insight? If we intuit discrimination, yet fail to speak against it, what have we

done to rectify the injustice?

And

that’s the hard part: because privilege tastes good and we’re loath to

relinquish it. Or even if willing, we often wonder how to resist: how to attack

unfairness and make a difference.

As

to why we should want to end racial privilege–aside from the moral

argument–the answer is straightforward: The price we pay to stay one step ahead

of others is enormous. In the labor market, we benefit from racial

discrimination in the relative sense, but in absolute terms this discrimination

holds down most of our wages and living standards by keeping working people

divided and creating a surplus labor pool of "others" to whom

employers can turn when the labor market gets tight or workers demand too much

in wages or benefits.

We

benefit in relative terms from discrimination against people of color in

education, by receiving, on average, better resources and class offerings. But

in absolute terms, can anyone deny that the creation and perpetuation of

miseducated persons of color harms us all?

And

even disparate treatment in the justice system has its blowback on the white

community. We may think little of the racist growth of the prison-industrial

complex, as it snares far fewer of our children. But considering that the

prisons warehousing black and brown bodies compete for the same dollars needed

to build colleges for everyone, the impact is far from negligible.

In

California, since 1980, nearly 30 new prisons have opened, compared to two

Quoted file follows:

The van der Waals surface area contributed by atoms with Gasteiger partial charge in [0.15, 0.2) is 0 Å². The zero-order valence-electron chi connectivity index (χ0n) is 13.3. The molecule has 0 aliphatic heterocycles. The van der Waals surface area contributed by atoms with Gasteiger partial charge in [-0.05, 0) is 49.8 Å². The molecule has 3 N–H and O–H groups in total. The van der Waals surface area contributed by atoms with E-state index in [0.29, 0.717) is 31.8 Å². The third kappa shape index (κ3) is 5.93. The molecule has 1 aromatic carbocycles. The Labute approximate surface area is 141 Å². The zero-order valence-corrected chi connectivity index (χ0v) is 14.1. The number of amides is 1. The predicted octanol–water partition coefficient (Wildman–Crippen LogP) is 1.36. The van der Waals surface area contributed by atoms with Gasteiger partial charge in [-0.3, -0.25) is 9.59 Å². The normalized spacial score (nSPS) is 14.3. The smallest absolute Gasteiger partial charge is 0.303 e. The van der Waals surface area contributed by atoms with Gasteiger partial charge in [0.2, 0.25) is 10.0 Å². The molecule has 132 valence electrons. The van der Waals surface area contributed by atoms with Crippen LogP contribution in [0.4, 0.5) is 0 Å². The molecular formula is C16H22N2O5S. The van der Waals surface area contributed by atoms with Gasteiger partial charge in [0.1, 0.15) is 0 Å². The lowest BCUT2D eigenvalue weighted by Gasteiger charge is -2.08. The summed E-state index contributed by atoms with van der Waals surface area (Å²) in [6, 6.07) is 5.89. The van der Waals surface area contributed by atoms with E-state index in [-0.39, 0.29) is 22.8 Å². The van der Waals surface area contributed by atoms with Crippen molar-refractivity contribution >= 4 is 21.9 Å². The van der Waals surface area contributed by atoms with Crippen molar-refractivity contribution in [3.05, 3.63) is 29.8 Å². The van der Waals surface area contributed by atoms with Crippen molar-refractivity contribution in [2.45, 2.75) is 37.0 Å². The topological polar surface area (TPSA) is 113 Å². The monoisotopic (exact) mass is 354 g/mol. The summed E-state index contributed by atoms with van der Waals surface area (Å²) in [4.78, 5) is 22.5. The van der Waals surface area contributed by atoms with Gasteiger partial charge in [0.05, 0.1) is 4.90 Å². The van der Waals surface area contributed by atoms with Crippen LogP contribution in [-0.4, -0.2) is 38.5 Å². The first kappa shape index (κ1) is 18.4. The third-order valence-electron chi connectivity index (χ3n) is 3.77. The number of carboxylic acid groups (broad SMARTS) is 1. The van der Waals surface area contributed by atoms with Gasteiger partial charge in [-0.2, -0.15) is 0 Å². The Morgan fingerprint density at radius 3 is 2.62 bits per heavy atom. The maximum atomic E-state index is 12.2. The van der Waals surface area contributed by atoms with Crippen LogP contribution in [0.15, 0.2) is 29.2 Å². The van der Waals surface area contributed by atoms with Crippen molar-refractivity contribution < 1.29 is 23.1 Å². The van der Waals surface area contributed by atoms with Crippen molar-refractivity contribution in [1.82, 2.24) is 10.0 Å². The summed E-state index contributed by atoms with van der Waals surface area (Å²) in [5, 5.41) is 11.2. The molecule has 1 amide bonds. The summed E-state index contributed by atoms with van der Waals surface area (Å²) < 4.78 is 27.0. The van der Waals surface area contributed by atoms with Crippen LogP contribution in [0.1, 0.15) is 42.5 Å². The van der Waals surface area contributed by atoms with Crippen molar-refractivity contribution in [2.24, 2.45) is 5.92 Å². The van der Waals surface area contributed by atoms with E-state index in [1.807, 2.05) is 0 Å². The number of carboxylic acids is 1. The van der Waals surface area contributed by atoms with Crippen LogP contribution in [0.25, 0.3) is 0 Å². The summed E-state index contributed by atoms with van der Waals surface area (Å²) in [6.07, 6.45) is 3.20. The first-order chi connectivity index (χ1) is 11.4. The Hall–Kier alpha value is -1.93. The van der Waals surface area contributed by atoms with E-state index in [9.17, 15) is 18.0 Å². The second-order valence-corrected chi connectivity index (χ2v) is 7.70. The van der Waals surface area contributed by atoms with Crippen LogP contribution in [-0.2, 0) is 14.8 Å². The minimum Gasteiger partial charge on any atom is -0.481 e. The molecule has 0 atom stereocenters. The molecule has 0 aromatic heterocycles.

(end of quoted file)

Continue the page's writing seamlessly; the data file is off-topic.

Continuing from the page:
four-year colleges, with the effect that the space available for people of color

and whites to receive a good education has been curtailed. So folks fight over

the pieces of a diminishing pie–as with Proposition 209 to end affirmative

action–instead of uniting against their common problem: the mostly white

lawmakers who prioritize jails and slashing taxes on the wealthy, over meeting

the needs of most people.

As

for how whites can challenge the system–other than by joining the occasional

demonstration or voting for candidates with a decent record on race issues–this

is where we’ll need creativity.

Imagine,

for example, that groups of whites and people of color started going to local

department stores as discrimination "tester" teams. And imagine the

whites spent a few hours, in shifts, observing how they were treated relative to

the black and brown folks who came with them. And imagine what would happen if

every white person on the team approached a different white clerk and returned

just-purchased merchandise, if and when they observed disparate treatment,

explaining they weren’t going to shop in a store that profiled or otherwise

racially discriminated. Imagine the faces of the clerks, confronted by other

whites demanding equal treatment for persons of color.

Far

from insignificant, if this happened often enough, it could have a serious

effect on behavior, and the institutional mistreatment of people of color in at

least this one setting: after all, white clerks could no longer be sure if the